Beluga whales spotted swimming in Aleknagik Lake


Sherol Mershon runs the Silver Fin Bed and Breakfast on the shore of Lake Aleknagik. She’s snagged fishing nets for 45 years and seen her fair share of wildlife. So when her guests told her they had seen whales in the lake, she had second thoughts.

But the next day, she decided to take a closer look.

“Oh my! There are beluga whales. I said, ‘You guys, get down – get down and look.’ And sure, I bet we saw seven. And they were traveling, but traveling slowly,” she said.

About a hundred feet beyond the buoys of the boat ramp, she saw pale shapes swimming in the water.

“There were two large white shadows in the water. Two big belugas there. One of the people here saw the baby sort of close to the mum, they were gray,” she said.

Belugas have been spotted in Lake Aleknagik before, but Mershon said this was the first time she had seen a beluga there.

“Some were heading towards Yako Creek,” she said. “It was fun. It was the best I’ve ever seen. The only time I’ve seen them. The only time is the last few days.

A marine mammal biologist, Lori Quakenbush, of Fish and Game, was staying at Mershon’s bed and breakfast.

“Beluga whales have no problem moving up rivers in fresh water and can stay in fresh water for long periods of time. They will follow the fish in the rivers,” she said.

Kathryn J. Frost

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Alaska Department of Fish and Game.

Belugas swimming in the water on an unspecified date.

Quakenbush said belugas probably venture into fresh water more often than people realize.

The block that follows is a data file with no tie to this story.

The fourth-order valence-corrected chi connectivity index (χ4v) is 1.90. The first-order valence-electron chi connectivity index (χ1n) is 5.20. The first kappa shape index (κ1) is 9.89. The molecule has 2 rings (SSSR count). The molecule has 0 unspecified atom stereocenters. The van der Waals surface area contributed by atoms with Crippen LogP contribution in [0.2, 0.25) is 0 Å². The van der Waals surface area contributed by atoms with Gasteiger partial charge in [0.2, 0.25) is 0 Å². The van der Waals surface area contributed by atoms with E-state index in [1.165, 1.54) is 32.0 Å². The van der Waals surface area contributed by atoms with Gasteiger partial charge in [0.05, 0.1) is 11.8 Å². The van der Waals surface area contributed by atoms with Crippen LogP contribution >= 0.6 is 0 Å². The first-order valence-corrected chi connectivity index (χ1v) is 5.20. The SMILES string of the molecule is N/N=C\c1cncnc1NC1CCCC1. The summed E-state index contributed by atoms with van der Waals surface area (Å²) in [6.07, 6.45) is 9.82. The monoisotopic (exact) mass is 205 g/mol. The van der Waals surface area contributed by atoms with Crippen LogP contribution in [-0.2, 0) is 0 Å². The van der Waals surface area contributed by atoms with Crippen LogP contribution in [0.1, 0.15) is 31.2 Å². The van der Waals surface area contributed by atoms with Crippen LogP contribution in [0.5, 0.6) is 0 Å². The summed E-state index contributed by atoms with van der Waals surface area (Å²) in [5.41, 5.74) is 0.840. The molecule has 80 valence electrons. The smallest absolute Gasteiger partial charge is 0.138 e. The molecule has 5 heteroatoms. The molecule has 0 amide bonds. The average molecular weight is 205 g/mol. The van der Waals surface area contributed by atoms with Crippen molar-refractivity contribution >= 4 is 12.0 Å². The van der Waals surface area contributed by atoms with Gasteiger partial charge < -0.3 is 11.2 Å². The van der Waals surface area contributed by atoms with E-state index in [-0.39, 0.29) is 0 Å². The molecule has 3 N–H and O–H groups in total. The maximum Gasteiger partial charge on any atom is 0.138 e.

This spring, a pair of beluga whales swam upstream of the Kuskokwim River to Bethel – a journey of about 60 miles.

“They are very shallow water cetaceans, or small whales, so they can handle shallow river water to get into places like lakes,” she said.

The whale sightings in Lake Aleknagik were a fluke for Quakenbush, which is studying belugas in Bristol Bay this month.

“We are here to do aerial surveys to count beluga whales in Bristol Bay, which we last did in 2016,” she said. “So we are trying to do a count of the whole bay to see if we can tell if the population is declining, stable or increasing.

In 2016, there were about 2,000 belugas in Bristol Bay, Quakenbush said. Fish and Game biologists are conducting aerial surveys between Dillingham and King Salmon and do not have definitive counts for this year. But she said so far it doesn’t seem like much has changed.

The west side of Bristol Bay, including the Wood River, has seen one of the largest sockeye runs on record this summer. More than 3 million sockeye salmon have come up the wood, which flows out of Aleknagik Lake into Nushagak Bay. And although belugas eat plenty of salmon when it’s available, there’s a limit to how much fish a whale can hold.

“A big run of sockeye salmon like the one you have here in Bristol Bay is good for belugas, but they can only fill their stomachs so many times a day,” she said. “If the run was longer from start to finish, it could be a better year for the belugas than if there were more fish coming in at the normal time — they can’t really enjoy it.

Mershon, the owner of the bed and breakfast, said it was great to learn how to spot beluga whales in the lake.

“Before I’ve heard people say they’ve seen them here, but since I ran my own boat for 15 years and been in set net for 20, I was often gone” , she said. “It was really fun. . I’m really glad they came and helped me train my eyes on what beluga whales look like.

You can find out more about Bristol Bay from Fish and Game studies on belugas on the ministry’s website.

Contact the author at [email protected] or 907-842-2200.

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